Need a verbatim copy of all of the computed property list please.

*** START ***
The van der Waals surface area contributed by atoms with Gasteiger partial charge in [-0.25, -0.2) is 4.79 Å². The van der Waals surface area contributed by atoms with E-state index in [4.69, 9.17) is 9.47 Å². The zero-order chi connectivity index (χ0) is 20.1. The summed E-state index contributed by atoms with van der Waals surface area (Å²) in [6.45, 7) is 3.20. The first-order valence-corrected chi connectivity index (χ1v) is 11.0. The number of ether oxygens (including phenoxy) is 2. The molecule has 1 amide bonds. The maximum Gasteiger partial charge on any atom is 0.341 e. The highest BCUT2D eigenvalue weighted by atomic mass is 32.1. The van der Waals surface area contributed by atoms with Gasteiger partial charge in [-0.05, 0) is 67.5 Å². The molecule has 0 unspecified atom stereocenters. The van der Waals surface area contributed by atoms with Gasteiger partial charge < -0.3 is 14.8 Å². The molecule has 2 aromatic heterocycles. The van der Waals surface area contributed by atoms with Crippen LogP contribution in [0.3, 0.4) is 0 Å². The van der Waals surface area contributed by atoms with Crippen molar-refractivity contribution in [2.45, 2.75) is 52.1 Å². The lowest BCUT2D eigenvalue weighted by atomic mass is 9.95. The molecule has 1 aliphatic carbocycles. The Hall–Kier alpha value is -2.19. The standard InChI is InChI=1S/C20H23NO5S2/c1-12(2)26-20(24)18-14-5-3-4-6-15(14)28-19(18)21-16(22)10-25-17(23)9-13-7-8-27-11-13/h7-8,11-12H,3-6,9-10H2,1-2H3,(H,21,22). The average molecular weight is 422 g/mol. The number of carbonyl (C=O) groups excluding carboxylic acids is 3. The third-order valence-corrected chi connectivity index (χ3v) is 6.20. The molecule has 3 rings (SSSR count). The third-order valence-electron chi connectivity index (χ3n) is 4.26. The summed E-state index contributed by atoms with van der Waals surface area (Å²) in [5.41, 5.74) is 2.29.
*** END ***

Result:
The van der Waals surface area contributed by atoms with Gasteiger partial charge in [-0.25, -0.2) is 4.79 Å². The van der Waals surface area contributed by atoms with E-state index in [4.69, 9.17) is 9.47 Å². The zero-order chi connectivity index (χ0) is 20.1. The summed E-state index contributed by atoms with van der Waals surface area (Å²) in [6.45, 7) is 3.20. The first-order valence-corrected chi connectivity index (χ1v) is 11.0. The number of ether oxygens (including phenoxy) is 2. The molecule has 1 amide bonds. The maximum Gasteiger partial charge on any atom is 0.341 e. The highest BCUT2D eigenvalue weighted by atomic mass is 32.1. The van der Waals surface area contributed by atoms with Gasteiger partial charge in [-0.05, 0) is 67.5 Å². The molecule has 0 unspecified atom stereocenters. The van der Waals surface area contributed by atoms with Gasteiger partial charge < -0.3 is 14.8 Å². The molecule has 2 aromatic heterocycles. The van der Waals surface area contributed by atoms with Crippen LogP contribution in [0.3, 0.4) is 0 Å². The van der Waals surface area contributed by atoms with Crippen molar-refractivity contribution in [2.45, 2.75) is 52.1 Å². The lowest BCUT2D eigenvalue weighted by atomic mass is 9.95. The molecule has 1 aliphatic carbocycles. The Hall–Kier alpha value is -2.19. The standard InChI is InChI=1S/C20H23NO5S2/c1-12(2)26-20(24)18-14-5-3-4-6-15(14)28-19(18)21-16(22)10-25-17(23)9-13-7-8-27-11-13/h7-8,11-12H,3-6,9-10H2,1-2H3,(H,21,22). The average molecular weight is 422 g/mol. The number of carbonyl (C=O) groups excluding carboxylic acids is 3. The third-order valence-corrected chi connectivity index (χ3v) is 6.20. The molecule has 3 rings (SSSR count). The third-order valence-electron chi connectivity index (χ3n) is 4.26. The summed E-state index contributed by atoms with van der Waals surface area (Å²) in [5.41, 5.74) is 2.29.